In the Greek translation of this book, ga’al is rendered as ἀγχιστεὺς (ag-chēst-EFS) or “next of kin.” Latin similarly translates it as propinquus, which has the same meaning. In both languages, the term is missing any kind of idea of redemption as we might understand it.
The concept of redemption comes not from the word ga’al but from the role granted to the ga’al in the Torah. Being the next of kin or closest family to a widow carried a weight that appears even in the Christian testament. In Leviticus 25-27 and Numbers 35, there are several scenarios in which the word appears as both a noun and as a verb. Because the word is extremely ancient, we cannot be sure if the idea of a next of kin comes from the redeemer or vice versa. Either way, close family was intrically tied with the idea of perpetuating life, which is at the core of redemption.
And it is here in this passage that we see the linchpin, the keystone of interpreting this word. Ruth is the very essence of the redeemer motif. It illuminates the entire concept for the reader of any age.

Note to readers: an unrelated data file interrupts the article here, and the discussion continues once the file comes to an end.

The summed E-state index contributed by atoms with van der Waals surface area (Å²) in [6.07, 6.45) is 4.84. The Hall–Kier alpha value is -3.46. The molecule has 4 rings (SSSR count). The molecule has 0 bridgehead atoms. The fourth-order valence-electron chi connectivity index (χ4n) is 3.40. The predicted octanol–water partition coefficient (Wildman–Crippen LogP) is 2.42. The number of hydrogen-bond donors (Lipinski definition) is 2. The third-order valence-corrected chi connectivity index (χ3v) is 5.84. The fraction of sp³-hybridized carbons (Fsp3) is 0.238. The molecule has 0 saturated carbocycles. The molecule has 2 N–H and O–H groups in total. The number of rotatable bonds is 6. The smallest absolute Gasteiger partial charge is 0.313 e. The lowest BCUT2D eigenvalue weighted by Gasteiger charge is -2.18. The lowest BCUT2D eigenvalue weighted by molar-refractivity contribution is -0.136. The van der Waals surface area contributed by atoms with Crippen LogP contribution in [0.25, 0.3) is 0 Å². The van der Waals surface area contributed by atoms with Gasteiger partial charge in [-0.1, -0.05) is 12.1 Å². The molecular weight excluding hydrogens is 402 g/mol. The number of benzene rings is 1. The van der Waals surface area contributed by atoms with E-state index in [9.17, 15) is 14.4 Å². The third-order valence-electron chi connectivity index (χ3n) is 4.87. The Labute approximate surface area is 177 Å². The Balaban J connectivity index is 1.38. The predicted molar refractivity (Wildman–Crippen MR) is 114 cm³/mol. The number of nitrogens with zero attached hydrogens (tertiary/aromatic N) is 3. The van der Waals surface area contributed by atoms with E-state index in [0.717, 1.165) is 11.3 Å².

What is Ruth asking for? She is not asking for her own redemption. Boaz is not her close relative. He is not even Naomi’s close relative. He is Elimelech’s relative. He is a dead man’s relative, and Ruth is not asking for her own redemption but rather for Elimelech’s. She is asking for a resurrection and reconstitution of Elimelech’s legacy, through Ruth. Boaz would redeem from death and give new life.
This is the key of all the Hebrew Scriptures and the reason why Ruth is such a significant book. Redemption through the ga’al is new life for old, and the book of Ruth takes place in the midst of the barley harvest which represented life from the dead seed and ground. The themes and motifs of the book all come together in this single idea of a redeemer.
I am a redeemer. Boaz speaks with absolute certainty that he will stand as the redeemer, but he points out the technicality of a closer blood relative. He states it matter-of-fact, but it is plain that Boaz intends to find a way around this technicality so Ruth can be his.